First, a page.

Images like the one above are nothing short of horrific. It’s so easy to abuse our environment and shrug off the consequences when we don’t see them. And then a tragedy like the Gulf Oil Spill happens, and we start seeing images like this one, and I cringe. This isn’t just BP’s fault, or an inept U.S. Government’s fault. It’s my fault. This is the cost I pay for choosing the lifestyle I do, even when I try to mitigate the effects of that lifestyle by paying extra for renewable electricity sources, walking places as often as possible, reducing use of plastics, etc.
These images have far-reaching consequences. Not just for oil, or for the environment, but even for things as simple as the food we eat. I see images like this one, and I have to ask: how does the Gulf Oil spill affect seafood safety? I don’t really know the answer to that question, so I asked Norbert Sporns of HQ Sustainable to help.
HQ Sustainable raises farmed tilapia. I know. I know. Wild-caught seafood is supposed to be nutritionally superior, but it’s often quite toxic and environmentally irresponsible thanks to heavy-metal toxins and over-fishing. If you want to read my take on which seafood choices balance nutrition and sustainability, please check out this post on Healthy Seafood: What To Buy.
Here’s Norbert’s response about the Gulf Oil Spill & Seafood Safety:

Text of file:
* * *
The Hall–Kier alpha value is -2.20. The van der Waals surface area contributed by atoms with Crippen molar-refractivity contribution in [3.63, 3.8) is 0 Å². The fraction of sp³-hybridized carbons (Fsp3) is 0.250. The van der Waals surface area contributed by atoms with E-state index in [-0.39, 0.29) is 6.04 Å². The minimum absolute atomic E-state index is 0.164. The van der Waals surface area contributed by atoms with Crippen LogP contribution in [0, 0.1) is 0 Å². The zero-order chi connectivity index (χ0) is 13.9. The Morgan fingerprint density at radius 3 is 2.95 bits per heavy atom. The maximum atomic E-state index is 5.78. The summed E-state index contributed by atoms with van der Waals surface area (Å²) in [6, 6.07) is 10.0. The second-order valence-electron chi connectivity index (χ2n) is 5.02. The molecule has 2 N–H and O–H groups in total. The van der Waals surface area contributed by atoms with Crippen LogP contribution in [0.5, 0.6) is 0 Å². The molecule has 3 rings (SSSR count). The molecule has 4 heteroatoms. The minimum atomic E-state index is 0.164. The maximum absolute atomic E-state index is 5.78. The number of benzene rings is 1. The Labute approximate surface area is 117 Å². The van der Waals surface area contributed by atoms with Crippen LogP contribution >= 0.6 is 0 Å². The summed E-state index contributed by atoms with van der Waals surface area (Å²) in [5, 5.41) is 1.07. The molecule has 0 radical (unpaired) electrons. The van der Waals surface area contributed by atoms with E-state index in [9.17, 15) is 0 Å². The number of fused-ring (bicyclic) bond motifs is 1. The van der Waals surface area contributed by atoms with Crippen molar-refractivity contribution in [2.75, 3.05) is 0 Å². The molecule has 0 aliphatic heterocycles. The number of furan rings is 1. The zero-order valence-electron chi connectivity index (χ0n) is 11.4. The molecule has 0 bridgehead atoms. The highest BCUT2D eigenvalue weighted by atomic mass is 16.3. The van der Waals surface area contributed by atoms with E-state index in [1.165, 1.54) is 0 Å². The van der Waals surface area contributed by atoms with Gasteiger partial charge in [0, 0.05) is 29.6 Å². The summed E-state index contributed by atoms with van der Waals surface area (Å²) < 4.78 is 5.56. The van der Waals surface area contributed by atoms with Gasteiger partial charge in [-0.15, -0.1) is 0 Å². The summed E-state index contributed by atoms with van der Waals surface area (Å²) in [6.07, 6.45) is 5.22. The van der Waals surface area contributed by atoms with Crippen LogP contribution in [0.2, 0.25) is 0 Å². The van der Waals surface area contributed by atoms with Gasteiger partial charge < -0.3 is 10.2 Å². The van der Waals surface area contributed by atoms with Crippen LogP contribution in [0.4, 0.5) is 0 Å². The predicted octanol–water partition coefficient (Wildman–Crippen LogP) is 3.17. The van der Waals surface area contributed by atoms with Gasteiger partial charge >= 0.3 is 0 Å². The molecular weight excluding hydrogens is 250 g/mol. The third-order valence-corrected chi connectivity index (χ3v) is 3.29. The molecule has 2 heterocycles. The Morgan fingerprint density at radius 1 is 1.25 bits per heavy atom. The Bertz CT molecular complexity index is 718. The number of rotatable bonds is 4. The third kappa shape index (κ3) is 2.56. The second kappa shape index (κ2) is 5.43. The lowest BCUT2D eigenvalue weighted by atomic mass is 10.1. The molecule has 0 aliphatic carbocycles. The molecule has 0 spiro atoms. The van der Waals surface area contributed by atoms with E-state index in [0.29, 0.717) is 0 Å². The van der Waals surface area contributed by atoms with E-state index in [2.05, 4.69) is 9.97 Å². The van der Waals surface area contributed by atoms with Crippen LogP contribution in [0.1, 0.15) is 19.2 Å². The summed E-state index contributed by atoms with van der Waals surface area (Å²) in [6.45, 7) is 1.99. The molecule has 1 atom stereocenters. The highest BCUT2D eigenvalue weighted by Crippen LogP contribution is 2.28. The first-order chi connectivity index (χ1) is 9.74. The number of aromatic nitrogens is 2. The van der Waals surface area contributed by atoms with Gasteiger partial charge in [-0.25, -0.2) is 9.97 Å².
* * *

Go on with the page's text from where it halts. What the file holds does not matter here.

The recent oil spill in the Gulf indicates the need to really examine our seafood, where it comes from, and how safe the products are that we consume. Many questions have arisen regarding the safety of our seafood and how this will impact our daily consumption, and I’d like to address several of these concerns below.
How will the oil spill affect the seafood we consume in the United States?
The Gulf oil spill has been environmentally and economically devastating. In terms of the seafood industry, about 80% of the seafood Americans consume is imported from overseas. Domestic seafood makes up approximately 20% of our consumption, and even then, a large part of this number is due to the fishing of Pollack in Alaska, not seafood from the Gulf. The Gulf oil spill only impacts a very small percentage of what we eat, so it is unlikely that we will experience a shortage of fish in the U.S.
Will there be price gauging?
There will always be people who try to take advantage in consumers in a crisis situation. However, as I mentioned above, I do not think there will be a shortage of seafood, due to the fact that the vast majority of the United State’s seafood comes from other countries. Perhaps there will be a slight bump in price of shrimp from the Gulf, but across the board, it is doubtful that prices will increase significantly, if at all.
How do you ensure the seafood you’re consuming is safe?
There are inherent problems with fish caught from the ocean due to the pollutants they are exposed to. Seafood safety is a big issue and there are several agencies designed to ensure that we are consuming the safest products available. The Food and Drug Administration (FDA) enforces regulations to keep our food safe for consumption, and food processors are held to HACCP (Hazard Analysis Critical Control Points) standards developed by the FDA. Foreign processors can opt to have the U.S. Department of Commerce (USDC) inspect their processing facilities for further health and safety assurance.
Are there other alternatives?